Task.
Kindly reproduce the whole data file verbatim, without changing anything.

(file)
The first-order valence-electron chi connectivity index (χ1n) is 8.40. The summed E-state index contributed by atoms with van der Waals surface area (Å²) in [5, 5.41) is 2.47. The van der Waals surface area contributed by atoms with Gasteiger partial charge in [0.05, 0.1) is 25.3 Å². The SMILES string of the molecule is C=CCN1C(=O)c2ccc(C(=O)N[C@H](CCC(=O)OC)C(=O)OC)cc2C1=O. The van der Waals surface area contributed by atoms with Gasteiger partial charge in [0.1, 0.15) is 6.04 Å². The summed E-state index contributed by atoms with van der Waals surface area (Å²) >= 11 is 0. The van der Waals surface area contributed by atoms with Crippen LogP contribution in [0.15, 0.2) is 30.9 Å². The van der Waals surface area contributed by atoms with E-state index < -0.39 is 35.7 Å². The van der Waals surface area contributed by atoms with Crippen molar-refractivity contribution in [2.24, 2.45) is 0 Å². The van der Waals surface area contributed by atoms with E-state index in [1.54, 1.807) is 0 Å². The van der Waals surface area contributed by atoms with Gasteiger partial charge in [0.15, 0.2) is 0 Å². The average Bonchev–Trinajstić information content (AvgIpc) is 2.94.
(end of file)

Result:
The first-order valence-electron chi connectivity index (χ1n) is 8.40. The summed E-state index contributed by atoms with van der Waals surface area (Å²) in [5, 5.41) is 2.47. The van der Waals surface area contributed by atoms with Gasteiger partial charge in [0.05, 0.1) is 25.3 Å². The SMILES string of the molecule is C=CCN1C(=O)c2ccc(C(=O)N[C@H](CCC(=O)OC)C(=O)OC)cc2C1=O. The van der Waals surface area contributed by atoms with Gasteiger partial charge in [0.1, 0.15) is 6.04 Å². The summed E-state index contributed by atoms with van der Waals surface area (Å²) >= 11 is 0. The van der Waals surface area contributed by atoms with Crippen LogP contribution in [0.15, 0.2) is 30.9 Å². The van der Waals surface area contributed by atoms with E-state index < -0.39 is 35.7 Å². The van der Waals surface area contributed by atoms with Crippen molar-refractivity contribution in [2.24, 2.45) is 0 Å². The van der Waals surface area contributed by atoms with E-state index in [1.54, 1.807) is 0 Å². The van der Waals surface area contributed by atoms with Gasteiger partial charge in [0.15, 0.2) is 0 Å². The average Bonchev–Trinajstić information content (AvgIpc) is 2.94.